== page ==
Signal Boost: The Mom Food Project
We all know what Mom Food is, even though its specifics may vary: It’s the food you grew up with, the food that instantly evokes feelings of home and comfort and being cared for. For some it might be potroast with all the fixings on Sunday evening; for others it might be frozen fish sticks served with the same side dishes every time it showed up on the table.
As my friend Serene puts it:
“Mom Food is about the people who feed us because they love us. It’s also about the food that evokes memories of being loved.
For me, it’s my mom. For you, it may be your dad, your aunt, a grandparent, or the person next door who took care of you when your parents couldn’t. … Mom Food doesn’t have to be fancy and elaborate. Mom Food is just food — creamed peas on toast, or spaghetti with tomato sauce, or congee — made by someone who loves you.”
Boy, do I get that.
If you’ve read the “about” page on my blog, you’ll recognize the photo above. That’s me and my mom in the kitchen, circa 1962-63. While she could be an excellent and adventurous cook (how many other American families get home-made Japanese food for Christmas dinner?), the daily pressure of shopping and cooking for a family of six – including a meat-and-potatoes spouse – meant that the meals of my childhood were often simple, straightforward and (especially at the end of the month) economical.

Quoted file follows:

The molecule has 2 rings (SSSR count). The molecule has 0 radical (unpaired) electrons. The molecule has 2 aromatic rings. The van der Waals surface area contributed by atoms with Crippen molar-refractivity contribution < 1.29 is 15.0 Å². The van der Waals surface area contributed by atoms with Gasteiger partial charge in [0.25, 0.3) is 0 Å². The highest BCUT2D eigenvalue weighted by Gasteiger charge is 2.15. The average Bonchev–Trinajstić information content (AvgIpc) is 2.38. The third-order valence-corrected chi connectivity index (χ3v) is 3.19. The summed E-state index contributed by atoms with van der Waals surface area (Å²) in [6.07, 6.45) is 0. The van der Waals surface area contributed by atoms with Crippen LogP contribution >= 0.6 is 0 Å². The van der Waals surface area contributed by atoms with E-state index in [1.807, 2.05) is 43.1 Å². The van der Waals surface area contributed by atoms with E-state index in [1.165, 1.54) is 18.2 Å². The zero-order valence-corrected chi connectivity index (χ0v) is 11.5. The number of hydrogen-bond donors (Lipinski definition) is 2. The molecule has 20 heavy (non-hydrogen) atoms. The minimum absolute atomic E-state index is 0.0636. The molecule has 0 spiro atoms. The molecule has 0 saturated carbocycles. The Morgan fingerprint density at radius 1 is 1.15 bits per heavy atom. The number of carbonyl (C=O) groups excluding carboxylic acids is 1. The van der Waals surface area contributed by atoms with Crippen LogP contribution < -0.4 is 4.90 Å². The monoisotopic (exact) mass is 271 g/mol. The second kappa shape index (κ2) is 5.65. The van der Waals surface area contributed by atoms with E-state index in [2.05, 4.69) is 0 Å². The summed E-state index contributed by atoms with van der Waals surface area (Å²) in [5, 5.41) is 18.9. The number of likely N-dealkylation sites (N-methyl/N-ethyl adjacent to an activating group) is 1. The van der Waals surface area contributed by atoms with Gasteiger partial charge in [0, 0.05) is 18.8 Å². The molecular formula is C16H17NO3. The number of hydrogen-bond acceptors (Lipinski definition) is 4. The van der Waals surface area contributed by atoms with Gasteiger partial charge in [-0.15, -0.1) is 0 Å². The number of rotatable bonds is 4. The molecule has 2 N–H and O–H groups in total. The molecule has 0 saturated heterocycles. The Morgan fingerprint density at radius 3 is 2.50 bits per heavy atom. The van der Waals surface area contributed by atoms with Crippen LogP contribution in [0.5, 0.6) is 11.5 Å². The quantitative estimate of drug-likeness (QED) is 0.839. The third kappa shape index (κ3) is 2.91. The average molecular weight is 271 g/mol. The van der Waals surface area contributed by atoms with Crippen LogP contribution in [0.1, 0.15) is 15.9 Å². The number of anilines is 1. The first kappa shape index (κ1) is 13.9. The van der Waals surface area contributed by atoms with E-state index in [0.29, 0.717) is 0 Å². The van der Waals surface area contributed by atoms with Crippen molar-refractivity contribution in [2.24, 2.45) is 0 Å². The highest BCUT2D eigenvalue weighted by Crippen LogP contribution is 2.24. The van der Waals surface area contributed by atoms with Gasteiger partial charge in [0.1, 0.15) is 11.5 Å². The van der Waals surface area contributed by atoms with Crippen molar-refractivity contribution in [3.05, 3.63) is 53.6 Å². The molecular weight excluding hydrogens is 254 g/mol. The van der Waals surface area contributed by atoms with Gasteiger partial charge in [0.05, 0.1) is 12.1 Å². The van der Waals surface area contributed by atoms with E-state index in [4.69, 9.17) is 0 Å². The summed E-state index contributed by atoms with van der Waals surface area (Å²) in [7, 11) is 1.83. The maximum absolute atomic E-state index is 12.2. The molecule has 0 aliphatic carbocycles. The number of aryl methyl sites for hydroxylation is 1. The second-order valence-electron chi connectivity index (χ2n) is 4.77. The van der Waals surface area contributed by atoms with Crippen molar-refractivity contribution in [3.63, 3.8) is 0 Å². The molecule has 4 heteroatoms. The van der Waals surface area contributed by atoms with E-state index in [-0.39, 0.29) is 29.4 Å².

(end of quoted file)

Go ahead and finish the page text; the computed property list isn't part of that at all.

A homemaker of her times, she embraced the then-novel convenience foods because they made mealtime faster and easier, if not more adventurous. Yeah, she might (and did) haul 6-year-old me and my 4-year-old brother through the streets of a small Japanese city tasting raw fish and vinegared vegetables; she also put Kraft macaroni and cheese on the table for meatless Catholic Fridays, invariably served with canned pickled beets because she’d read in some women’s magazine that color contrasts helped make a meal more interesting.
So when I think of “mom food,” what comes to mind, among other things, is “slumgully,” a skillet dish of her invention involving ground beef, chopped celery and canned mushrooms, sauced with bottled ketchup and served over enough egg noodles to stretch the dish to feed a hungry family. But also her dog-eared, 1930s edition of Fannie Farmer, and how, once I was old enough to help in the kitchen, she’d hand it to me and say “find something you’d like to cook. If you can read the recipe, you can make it.” That laid the foundation for my own adventures in cooking, and being unafraid to try new things.
Serene’s blog about Mom Food is wonderful. Go read it right now.
As she writes: “Food isn’t love. Feeding people is love.”
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